Historically, my problem with the film has always been that while Tarkovsky seemed quite happy to strip out the novel’s engagement with the idea that it might be impossible to achieve meaningful communication with alien species, he struggled to find anything to replace it beyond some rather hand-wavy comments about guilt, memory and the power of obsession. This viewing of the film allowed me to move beyond that assessment and appreciate a lot of the things the film does right (it’s quite a lengthy review) but I think Solaris’ relative lack of success actually tells us quite a bit about Tarkovsky’s methods and what type of material works best with those methods:

Tarkovsky himself described the film as an artistic failure because it failed to escape the limits of genre in the same way as Tarkovsky’s later Stalker developed beyond the limits of Arkady and Boris Strugatsky’s Roadside Picnic. While Stalker remains a beautiful and thoughtful work of science fiction, it is hard to disagree with Tarkovsky’s assessment.

The problem is that though Tarkovsky was undoubtedly a cinematic genius, his genius lay not in directly approaching specific ideas but in orbiting those ideas and inviting audiences to draw their own conclusions through the careful placement of imagery and references. On a purely practical level, ideas that audiences winkle out for themselves tend to have a lot more impact than ideas that are dumped in their laps. On a more theoretical level, requiring audiences to do some work for themselves means that every vision of Tarkovsky’s films is different and exquisitely personal to the person who first beheld it.

Despite being the only Tarkovsky film to win a Palme d’Or at the Cannes Film Festival, Solaris feels like a minor Tarkovsky as the juxtaposition of ideas and images is forced to play second fiddle to the kind of dialogue-based exposition that is common in both written and filmed science fiction. The Tarkovsky films we create in our own heads will always be more satisfying than the Tarkovsky films that exist on the screen and Solaris is a less satisfying and engaging film because Tarkovsky gives his audience less space in which to construct their own interpretations.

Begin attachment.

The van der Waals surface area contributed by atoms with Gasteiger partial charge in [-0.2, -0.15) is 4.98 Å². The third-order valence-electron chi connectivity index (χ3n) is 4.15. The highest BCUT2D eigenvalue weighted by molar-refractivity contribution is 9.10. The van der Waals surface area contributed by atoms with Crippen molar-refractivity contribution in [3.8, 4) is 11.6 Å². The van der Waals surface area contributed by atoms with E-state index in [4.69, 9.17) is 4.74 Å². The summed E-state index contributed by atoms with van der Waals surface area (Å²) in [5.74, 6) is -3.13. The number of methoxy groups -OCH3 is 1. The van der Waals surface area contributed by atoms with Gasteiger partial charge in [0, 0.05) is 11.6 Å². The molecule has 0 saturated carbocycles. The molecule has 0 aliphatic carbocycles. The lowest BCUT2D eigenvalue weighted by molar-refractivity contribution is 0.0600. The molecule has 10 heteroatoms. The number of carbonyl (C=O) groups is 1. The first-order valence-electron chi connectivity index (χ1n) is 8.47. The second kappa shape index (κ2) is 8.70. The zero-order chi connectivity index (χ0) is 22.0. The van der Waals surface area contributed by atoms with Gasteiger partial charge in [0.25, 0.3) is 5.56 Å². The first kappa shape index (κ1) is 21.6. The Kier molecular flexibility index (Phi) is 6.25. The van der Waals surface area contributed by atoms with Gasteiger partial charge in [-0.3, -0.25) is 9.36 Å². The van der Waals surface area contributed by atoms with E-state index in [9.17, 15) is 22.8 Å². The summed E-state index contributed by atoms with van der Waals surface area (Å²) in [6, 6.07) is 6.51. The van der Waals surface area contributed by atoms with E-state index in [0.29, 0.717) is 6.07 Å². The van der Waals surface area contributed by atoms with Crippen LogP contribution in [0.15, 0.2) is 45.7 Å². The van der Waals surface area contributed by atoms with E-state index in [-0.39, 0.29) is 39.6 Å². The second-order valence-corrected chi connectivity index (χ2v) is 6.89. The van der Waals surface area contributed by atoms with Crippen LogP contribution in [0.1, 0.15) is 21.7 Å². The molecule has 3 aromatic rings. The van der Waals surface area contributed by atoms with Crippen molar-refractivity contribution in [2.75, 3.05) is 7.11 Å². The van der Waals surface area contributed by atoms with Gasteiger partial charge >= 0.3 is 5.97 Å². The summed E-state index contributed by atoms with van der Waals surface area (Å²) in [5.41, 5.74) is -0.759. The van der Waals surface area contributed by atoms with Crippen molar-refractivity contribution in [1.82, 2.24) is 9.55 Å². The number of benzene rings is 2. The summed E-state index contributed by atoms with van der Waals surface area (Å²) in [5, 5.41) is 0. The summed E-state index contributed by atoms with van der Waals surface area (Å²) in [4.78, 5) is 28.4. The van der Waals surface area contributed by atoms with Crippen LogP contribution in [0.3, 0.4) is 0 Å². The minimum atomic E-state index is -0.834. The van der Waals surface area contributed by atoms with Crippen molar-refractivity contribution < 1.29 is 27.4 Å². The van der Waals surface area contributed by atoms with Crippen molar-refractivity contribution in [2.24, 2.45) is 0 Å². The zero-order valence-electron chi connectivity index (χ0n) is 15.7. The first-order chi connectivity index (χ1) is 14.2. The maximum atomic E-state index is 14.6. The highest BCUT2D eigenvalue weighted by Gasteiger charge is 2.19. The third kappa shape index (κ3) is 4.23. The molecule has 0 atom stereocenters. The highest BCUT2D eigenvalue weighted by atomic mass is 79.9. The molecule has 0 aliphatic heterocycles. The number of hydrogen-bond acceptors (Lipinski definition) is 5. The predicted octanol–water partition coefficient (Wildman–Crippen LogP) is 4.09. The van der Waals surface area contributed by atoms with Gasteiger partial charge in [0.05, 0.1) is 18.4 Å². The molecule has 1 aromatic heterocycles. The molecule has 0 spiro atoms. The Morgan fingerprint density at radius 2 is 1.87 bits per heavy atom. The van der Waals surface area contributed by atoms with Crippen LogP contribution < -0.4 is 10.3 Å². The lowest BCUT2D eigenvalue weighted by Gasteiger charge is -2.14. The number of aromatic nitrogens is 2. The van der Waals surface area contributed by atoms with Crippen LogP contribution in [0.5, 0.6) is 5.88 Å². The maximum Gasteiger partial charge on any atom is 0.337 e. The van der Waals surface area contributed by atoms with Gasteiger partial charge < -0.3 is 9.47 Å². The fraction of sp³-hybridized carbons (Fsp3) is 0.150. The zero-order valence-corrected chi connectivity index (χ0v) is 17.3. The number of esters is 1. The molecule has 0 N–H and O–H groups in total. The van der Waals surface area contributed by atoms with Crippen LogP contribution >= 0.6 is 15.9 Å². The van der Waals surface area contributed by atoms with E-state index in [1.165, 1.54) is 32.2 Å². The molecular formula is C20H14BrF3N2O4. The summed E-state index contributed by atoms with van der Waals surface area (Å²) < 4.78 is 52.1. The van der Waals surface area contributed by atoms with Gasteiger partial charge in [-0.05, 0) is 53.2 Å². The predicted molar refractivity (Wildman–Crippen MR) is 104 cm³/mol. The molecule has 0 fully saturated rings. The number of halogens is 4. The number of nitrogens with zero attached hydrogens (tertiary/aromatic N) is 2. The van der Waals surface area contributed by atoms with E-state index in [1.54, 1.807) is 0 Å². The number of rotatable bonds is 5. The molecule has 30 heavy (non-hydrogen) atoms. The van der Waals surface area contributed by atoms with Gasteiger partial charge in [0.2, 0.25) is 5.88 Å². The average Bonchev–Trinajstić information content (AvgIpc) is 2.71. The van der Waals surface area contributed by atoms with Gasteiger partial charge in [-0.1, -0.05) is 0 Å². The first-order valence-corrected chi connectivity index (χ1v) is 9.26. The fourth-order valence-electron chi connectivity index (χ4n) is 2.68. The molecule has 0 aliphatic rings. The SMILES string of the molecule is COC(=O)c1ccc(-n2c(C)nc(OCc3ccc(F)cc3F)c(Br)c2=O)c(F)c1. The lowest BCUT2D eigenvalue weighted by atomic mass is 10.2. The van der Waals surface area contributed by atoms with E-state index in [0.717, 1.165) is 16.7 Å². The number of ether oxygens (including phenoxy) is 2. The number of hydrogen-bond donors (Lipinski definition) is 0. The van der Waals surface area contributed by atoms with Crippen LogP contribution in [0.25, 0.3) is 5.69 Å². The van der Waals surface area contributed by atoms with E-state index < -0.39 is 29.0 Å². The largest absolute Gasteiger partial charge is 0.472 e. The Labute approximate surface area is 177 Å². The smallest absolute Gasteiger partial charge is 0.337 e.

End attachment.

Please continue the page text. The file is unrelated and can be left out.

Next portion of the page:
REVIEW – Mirror (1975)

Seven years on and this brief piece about Andrei Tarkovsky’s Stalker remains — year in and year out — this blog’s most frequently visited blog. However, despite the existence of an audience for my thoughts on Tarkovsky’s films and Stalker being my all time favourite movie, I have never taken it upon myself to write about Tarkovsky’s films in any depth. This is now about to change as Curzon Artificial Eye have started re-releasing many of Tarkovsky’s films on Blu-ray, which gives me precisely the excuse I needed to get my arse in gear.

FilmJuice have my review of Andrei Tarkovsky’s Mirror, which was released on Blu-ray this week.

First released in 1975, Mirror was an intensely personal undertaking that was squeezed in between the robustly metaphysical science fictional epics of Solaris and Stalker. However, while the film’s autobiographical subject matter may promise improved accessibility, Mirror is arguably the most demanding of all Tarkovsky’s films:

Like many of Tarkovsky’s films, Mirror is fiendishly difficult to parse. For those not familiar with his style, the only comparison that springs to mind is to imagine a version of Michel Gondry’s Eternal Sunshine of the Spotless Mind but without the science-fictional conceits and without the memories all revolving around one character’s love for another. Watching Mirror is very much like sitting in on the final memories that flash before the mind’s eye of a dying man. The memories may not fit into any particular order or cohere into relatable stories but you can see how these memories might make a life and how their beauty would cause them to get lodged in the mind of a dying man. Mirror is not an easy film to watch and the reactions it tries to get from its audience are a million miles from the hollow excitement and sentiment that clog the screens of our local cinemas. This is not a film for everyone but those who accept its challenge will be forever changed for just as our culture trains us to understand our culture, alien cultures encourage us to view our culture with all new eyes.

 

REVIEW – Absolute Beginners (1986)

Long before there was the internet and film magazines, there were trailers squeezed onto the VHS tapes I rented as a child. In those days, trailers were my only connection to the broader cinematic world and while they inspired me to seek out certain films, they could also convince me to avoid certain films at all costs.

The funny thing is that many of those emotional reactions remained with me well into adulthood. In fact, with the possibly exception of Barbet Schroeder’s Barfly, Julien Temple’s Absolute Beginners may well have been the first film I refused to see out of spite because I was annoyed by the amount of hype that surrounded its initial release. It may have taken thirty years but the spell is finally broken and I have reviewed Absolute Beginners for FilmJuice!

Set in the late 1950s, the film follows a group of teenagers caught in a maelstrom of economic and cultural renewal: On the one hand, the poverty of the post-war years combined with the shoots of economic recovery allowed for the creation of cultural spaces where the young were allowed to find their voices, have their say, and generally call the shots. On the other hand, this emerging youth culture appeals not only to the uncool kids who desperately want to be a part of it, but also to wealthy older people who want to exploit that desire as well as the teenage creativity that feeds it. In other words, the film’s protagonists have been presented with a choice between remaining true to their working-class roots and selling out in order to make their fortunes. Based on a trilogy of gritty novels by Colin McInnes, Absolute Beginners uses razor sharp visuals and 1980s pop music to capture what it feels like to be young, gifted, and burdened with opportunity: